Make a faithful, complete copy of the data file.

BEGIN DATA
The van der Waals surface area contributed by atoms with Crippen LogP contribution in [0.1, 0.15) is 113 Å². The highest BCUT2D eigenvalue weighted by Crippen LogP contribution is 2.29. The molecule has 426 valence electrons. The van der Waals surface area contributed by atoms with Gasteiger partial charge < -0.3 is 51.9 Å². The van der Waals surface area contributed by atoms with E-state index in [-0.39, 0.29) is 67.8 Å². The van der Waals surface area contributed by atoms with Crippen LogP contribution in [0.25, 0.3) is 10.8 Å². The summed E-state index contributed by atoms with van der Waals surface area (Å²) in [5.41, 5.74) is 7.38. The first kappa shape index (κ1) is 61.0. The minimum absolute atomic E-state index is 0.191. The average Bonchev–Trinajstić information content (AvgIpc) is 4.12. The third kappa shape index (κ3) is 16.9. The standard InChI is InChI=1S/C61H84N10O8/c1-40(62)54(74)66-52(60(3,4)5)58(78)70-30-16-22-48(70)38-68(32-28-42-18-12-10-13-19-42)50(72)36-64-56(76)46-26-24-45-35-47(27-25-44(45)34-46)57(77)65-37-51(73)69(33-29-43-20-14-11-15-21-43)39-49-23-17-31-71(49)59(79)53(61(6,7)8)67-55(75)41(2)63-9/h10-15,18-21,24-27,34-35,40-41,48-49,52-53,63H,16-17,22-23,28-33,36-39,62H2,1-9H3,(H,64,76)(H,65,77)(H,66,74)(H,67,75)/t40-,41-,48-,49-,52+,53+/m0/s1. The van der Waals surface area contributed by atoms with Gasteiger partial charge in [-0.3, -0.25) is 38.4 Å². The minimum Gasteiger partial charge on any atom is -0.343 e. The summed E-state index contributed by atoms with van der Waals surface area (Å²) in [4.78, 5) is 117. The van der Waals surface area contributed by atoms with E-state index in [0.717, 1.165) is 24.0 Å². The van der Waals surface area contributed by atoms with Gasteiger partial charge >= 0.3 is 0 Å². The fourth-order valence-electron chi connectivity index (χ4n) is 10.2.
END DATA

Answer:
The van der Waals surface area contributed by atoms with Crippen LogP contribution in [0.1, 0.15) is 113 Å². The highest BCUT2D eigenvalue weighted by Crippen LogP contribution is 2.29. The molecule has 426 valence electrons. The van der Waals surface area contributed by atoms with Gasteiger partial charge < -0.3 is 51.9 Å². The van der Waals surface area contributed by atoms with E-state index in [-0.39, 0.29) is 67.8 Å². The van der Waals surface area contributed by atoms with Crippen LogP contribution in [0.25, 0.3) is 10.8 Å². The summed E-state index contributed by atoms with van der Waals surface area (Å²) in [5.41, 5.74) is 7.38. The first kappa shape index (κ1) is 61.0. The minimum absolute atomic E-state index is 0.191. The average Bonchev–Trinajstić information content (AvgIpc) is 4.12. The third kappa shape index (κ3) is 16.9. The standard InChI is InChI=1S/C61H84N10O8/c1-40(62)54(74)66-52(60(3,4)5)58(78)70-30-16-22-48(70)38-68(32-28-42-18-12-10-13-19-42)50(72)36-64-56(76)46-26-24-45-35-47(27-25-44(45)34-46)57(77)65-37-51(73)69(33-29-43-20-14-11-15-21-43)39-49-23-17-31-71(49)59(79)53(61(6,7)8)67-55(75)41(2)63-9/h10-15,18-21,24-27,34-35,40-41,48-49,52-53,63H,16-17,22-23,28-33,36-39,62H2,1-9H3,(H,64,76)(H,65,77)(H,66,74)(H,67,75)/t40-,41-,48-,49-,52+,53+/m0/s1. The van der Waals surface area contributed by atoms with Gasteiger partial charge in [-0.3, -0.25) is 38.4 Å². The minimum Gasteiger partial charge on any atom is -0.343 e. The summed E-state index contributed by atoms with van der Waals surface area (Å²) in [4.78, 5) is 117. The van der Waals surface area contributed by atoms with E-state index in [0.717, 1.165) is 24.0 Å². The van der Waals surface area contributed by atoms with Gasteiger partial charge >= 0.3 is 0 Å². The fourth-order valence-electron chi connectivity index (χ4n) is 10.2.